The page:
Editor’s note: The following commentary appeared on CenterMaryland.org on May 22, 2015.
By Donald C. Fry
Among the long-simmering issues most often mentioned as contributing to neighborhood frustration, unrest and even violence in Baltimore City is employment opportunity.
The most recent census and employment data reinforce Baltimore’s need for long-term strategies and tactics to strengthen job growth and improve the workforce development framework in the city – particularly for young people.
While the overall unemployment rate in the state is 5.4 percent, it’s 8.1 percent in Baltimore City. Even more alarming is data that show unemployment in the city to be disproportionately high among the city’s youth – the workforce of tomorrow.
A quick look at a few disturbing numbers underscores the urgency of the youth employment need in the city. The overall unemployment rate for the city’s young people aged 20-24 is 22 percent, according to the most recent estimate from the Census Bureau’s American Community Survey. The estimated unemployment rate for young people ages 16-19 is a mind-boggling 41 percent.
This brings me to my reason for writing this commentary. It’s to issue a call to action for employers in Baltimore City to consider participating in a city initiative – Hire One Youth – conducted jointly with the business community that specifically targets 16-21 year-olds, the young people in the city most in need of opportunities to experience private-sector employment.
Launched in 2012, the Hire One Youth program last year attracted 100 participating companies that hired 500 youths for summer jobs in the private sector. So far this year, 93 employers have committed to hiring more than 480 young people for jobs in a broad range of industry sectors including catering and hospitality, financial services, health care, legal, audio-visual production and construction, to name just a few.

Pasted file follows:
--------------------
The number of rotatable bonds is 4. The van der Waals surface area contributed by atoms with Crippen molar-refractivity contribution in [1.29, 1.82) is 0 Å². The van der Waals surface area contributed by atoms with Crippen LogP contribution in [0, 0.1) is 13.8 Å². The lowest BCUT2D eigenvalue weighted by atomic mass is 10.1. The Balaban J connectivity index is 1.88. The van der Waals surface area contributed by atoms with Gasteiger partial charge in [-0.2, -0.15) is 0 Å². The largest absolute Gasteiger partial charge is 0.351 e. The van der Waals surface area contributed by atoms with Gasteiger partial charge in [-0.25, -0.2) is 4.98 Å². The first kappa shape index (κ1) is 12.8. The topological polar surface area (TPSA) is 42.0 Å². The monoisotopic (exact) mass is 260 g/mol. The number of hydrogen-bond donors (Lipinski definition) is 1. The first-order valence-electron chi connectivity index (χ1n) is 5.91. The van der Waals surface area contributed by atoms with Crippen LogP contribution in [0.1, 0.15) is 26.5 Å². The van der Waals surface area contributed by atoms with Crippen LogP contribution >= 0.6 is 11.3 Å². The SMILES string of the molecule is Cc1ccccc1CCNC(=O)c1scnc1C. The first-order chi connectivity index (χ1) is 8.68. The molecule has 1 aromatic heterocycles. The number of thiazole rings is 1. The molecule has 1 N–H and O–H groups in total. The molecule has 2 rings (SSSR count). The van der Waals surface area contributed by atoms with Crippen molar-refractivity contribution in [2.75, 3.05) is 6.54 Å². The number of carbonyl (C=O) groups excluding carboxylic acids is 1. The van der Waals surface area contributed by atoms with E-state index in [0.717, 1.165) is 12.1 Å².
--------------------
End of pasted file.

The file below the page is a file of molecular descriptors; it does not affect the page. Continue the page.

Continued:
This year, however, the need to connect Baltimore’s young people with career possibilities in the private sector has taken on an even more urgent importance. Many more young people have applied for summer jobs and want to work.
Baltimore Mayor Stephanie Rawlings-Blake is urging employers to redouble their efforts to give these young people access to opportunities.
“Our children need exposure to different professions. And they need new hope for a world of possibilities,” the mayor told an audience of more than 850 business leaders at the Greater Baltimore Committee’s Annual Meeting on May 11. “I humbly request that this summer you consider it a ‘Hire Two Youth’ initiative.”
For employers, participating in the Hire One Youth initiative makes good sense. Businesses are not assigned summer employees. Instead they interview summer job applicants and make hiring decisions based on the interviews. All Hire One Youth job applicants are pre-screened for skills and interests and must complete six hours of job readiness training before being referred to participating employers for job interviews.
Job coaches are available to summer employees. Employers have the option to put Hire One Youth directly on their payroll or to opt for Baltimore City as the employer of record.
Many business owners are asking me what they can do to help Baltimore recover from last month’s civil unrest. Participating in the Hire One Youth initiative is a straightforward, tangible and constructive option to nurture the development of our future workforce here and now.
Granted, resolving seemingly overwhelming economic and quality of life challenges the city faces will require long-term attention and community collaboration.
But participation in the Hire One Youth initiative gives employers an immediate “starfish” option.
Like the solitary man on the beach who was told he couldn’t possibly make a difference in helping tens of thousands of stranded starfish announced after he picked up a starfish and threw it back into the sea, employers can truly say: “I made a difference to that one.”
Donald C. Fry is president and CEO of the Greater Baltimore Committee. He is a regular contributor to Center Maryland.